Currently I am trying to craft a fantasy story, but I am having trouble creating a realistic backstory that can explain character actions well. How can I fix that?

  • 4
    Can you be a bit more specific? For example, what do you need to accomplish with the character, and why is the backstory not working? What motivations have you come up with for character actions that don't currently feel realistic? As my old IT guy was fond of saying, "we can't troubleshoot air." Commented Jan 23, 2014 at 17:47

3 Answers 3


Backstory does not need to be either engaging or relevant. If it were both, it would be "story." Unless you have particular need to detail someone's backstory, don't. There are numerous examples of heroes, villains, and bystanders in literature who don't have a lick of precedent for why they are acting as they are.

  • 2
    I could not disagree more. "Precedent" has nothing to do with motivation or backstory. Everyone has a reason for acting why they do, and it is relevant. That backstory may or may not be present in the finished story, but the author needs to know it. Creating the backstory for yourself doesn't mean putting it in the book. It might not be fully fleshed out, but if you as the author don't know why your character is [insert characteristic here], how do you know what s/he's going to do in a given situation? Commented Jan 23, 2014 at 21:25
  • 1
    Look at the "backstory" for the Ringwraiths. They were nine human kings who were given rings of power which corrupted them and left them half-alive, in thrall to Sauron's will. That fits in a tweet and explains all you (and the characters) need to know about their motivations. Commented Jan 23, 2014 at 21:27
  • You're proposing a character-driven narrative. nothing wrong with that, but it's not the only way to write a story. And sometimes, it's irrelevant.
    – DougM
    Commented Jan 23, 2014 at 22:40
  • I'd classify the ringwraiths as rather poor characters, all things said (though they are fine monsters.) As for their backstory: why did those kings take the rings? It doesn't matter, as all that the mythos requires is that they did.
    – DougM
    Commented Jan 23, 2014 at 22:43
  • 1) Since the OP is asking about character motivations, I would say s/he is working on a character-driven narrative, and therefore it is relevant. 2) "Why did those kings take the rings?" is an exercise for the student. My point is that because they did, that is sufficient backstory to provide motivation for their actions -- which is what the OP is asking about. The back "story" doesn't need to be a back novel. It just needs to explain the general why. Commented Jan 24, 2014 at 1:40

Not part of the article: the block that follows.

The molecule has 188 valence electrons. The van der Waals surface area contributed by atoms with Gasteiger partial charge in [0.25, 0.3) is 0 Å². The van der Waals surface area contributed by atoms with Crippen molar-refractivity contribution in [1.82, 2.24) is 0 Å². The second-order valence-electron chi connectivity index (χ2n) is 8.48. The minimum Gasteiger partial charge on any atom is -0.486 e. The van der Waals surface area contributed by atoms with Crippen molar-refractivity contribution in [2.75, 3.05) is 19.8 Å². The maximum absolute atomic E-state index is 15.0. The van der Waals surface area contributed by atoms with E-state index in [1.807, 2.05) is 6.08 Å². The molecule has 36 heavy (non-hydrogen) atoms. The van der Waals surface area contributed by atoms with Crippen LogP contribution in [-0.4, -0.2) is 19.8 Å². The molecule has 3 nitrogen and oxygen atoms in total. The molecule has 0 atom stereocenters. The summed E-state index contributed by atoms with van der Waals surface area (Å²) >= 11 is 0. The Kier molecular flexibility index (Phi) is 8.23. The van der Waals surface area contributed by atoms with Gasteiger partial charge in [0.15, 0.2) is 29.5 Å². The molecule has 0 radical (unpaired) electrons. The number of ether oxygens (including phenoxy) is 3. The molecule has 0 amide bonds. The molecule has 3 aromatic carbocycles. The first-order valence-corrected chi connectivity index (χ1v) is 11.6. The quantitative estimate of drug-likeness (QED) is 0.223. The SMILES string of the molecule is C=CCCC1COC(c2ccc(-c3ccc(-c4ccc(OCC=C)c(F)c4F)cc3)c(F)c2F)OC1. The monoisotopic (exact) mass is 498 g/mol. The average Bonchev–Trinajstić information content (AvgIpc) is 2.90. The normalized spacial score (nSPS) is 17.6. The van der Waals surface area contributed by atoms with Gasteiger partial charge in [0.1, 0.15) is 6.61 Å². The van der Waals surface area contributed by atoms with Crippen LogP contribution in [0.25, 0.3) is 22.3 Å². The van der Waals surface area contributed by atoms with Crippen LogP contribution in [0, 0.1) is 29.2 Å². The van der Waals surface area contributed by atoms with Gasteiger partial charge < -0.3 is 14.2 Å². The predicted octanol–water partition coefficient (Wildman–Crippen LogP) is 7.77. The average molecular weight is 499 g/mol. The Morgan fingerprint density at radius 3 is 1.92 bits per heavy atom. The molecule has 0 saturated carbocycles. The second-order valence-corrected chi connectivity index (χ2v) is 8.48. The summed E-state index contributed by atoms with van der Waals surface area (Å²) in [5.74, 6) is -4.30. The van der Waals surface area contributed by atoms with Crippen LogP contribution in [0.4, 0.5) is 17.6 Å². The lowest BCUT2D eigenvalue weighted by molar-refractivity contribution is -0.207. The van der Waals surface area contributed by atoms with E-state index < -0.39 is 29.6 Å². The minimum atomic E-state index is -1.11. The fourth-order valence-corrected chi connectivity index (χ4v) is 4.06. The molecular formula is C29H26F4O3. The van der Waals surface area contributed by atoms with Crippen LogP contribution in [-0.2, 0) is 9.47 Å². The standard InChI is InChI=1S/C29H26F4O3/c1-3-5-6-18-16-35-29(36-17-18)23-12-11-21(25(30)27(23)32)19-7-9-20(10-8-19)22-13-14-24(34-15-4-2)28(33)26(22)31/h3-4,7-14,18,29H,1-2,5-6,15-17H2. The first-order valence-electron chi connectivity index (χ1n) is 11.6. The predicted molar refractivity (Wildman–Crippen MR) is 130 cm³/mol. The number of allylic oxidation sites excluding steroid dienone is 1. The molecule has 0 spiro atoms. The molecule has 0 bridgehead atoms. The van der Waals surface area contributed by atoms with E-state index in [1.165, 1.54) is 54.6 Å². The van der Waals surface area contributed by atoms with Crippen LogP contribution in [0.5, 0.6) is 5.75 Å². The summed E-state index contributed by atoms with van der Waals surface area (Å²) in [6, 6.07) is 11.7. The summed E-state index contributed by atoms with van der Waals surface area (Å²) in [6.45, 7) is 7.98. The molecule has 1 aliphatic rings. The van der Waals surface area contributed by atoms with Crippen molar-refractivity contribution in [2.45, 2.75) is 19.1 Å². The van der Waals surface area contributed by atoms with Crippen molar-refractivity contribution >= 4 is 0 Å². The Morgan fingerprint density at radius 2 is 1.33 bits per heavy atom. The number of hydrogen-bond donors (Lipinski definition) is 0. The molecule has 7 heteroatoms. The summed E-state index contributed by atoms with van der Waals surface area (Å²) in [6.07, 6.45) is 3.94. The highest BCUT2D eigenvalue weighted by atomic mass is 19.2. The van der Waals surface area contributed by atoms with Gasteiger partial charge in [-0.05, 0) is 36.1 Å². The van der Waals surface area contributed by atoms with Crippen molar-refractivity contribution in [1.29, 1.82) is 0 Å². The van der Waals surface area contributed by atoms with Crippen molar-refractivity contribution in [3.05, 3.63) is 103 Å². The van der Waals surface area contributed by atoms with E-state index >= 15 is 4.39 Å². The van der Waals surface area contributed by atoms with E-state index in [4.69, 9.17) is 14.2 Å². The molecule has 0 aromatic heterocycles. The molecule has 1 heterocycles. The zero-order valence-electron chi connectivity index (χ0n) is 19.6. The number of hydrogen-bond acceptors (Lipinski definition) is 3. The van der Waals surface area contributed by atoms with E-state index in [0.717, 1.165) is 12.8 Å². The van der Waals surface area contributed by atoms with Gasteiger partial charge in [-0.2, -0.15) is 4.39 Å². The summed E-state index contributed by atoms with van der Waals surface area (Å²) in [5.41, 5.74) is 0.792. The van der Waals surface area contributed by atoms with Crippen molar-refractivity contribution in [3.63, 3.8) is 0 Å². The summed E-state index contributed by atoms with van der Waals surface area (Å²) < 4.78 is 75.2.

Your problem is your characters have no readily identifiable motivation. That makes them less than human and impossible for an audience to relate to.

Note that motivation is not necessarily the same as "backstory". People are different, and react differently to the same circumstances.

You need to understand your characters better, otherwise manufacturing a history will highlight your lack of understanding rather than justifying motivation.


JK Rowling is great in backstories. You check out hers to get an idea.

Once Upon A Time created a Rumpelstiltskin backstory; check it out too.

Me, I'm particularly gossipy and nosy. During that course of my everyday life when I hear one-line rumors, I arrive to conclusions that the person might be like this, like that. On news, when a headline was read, you'd jump to conclusions on the possible reasons why it happened.

I think that pretty well starts a good backstory. You think of a simple reason why the person turned to that type of him. Then, since it's fantasy, you'd do well in incorporating twists.

You need a clear sense of who your characters are. Their likes, passion, mannerisms, principles. With that, you could bind their backstory to the present story.

Your Answer

By clicking “Post Your Answer”, you agree to our terms of service and acknowledge you have read our privacy policy.

Not the answer you're looking for? Browse other questions tagged or ask your own question.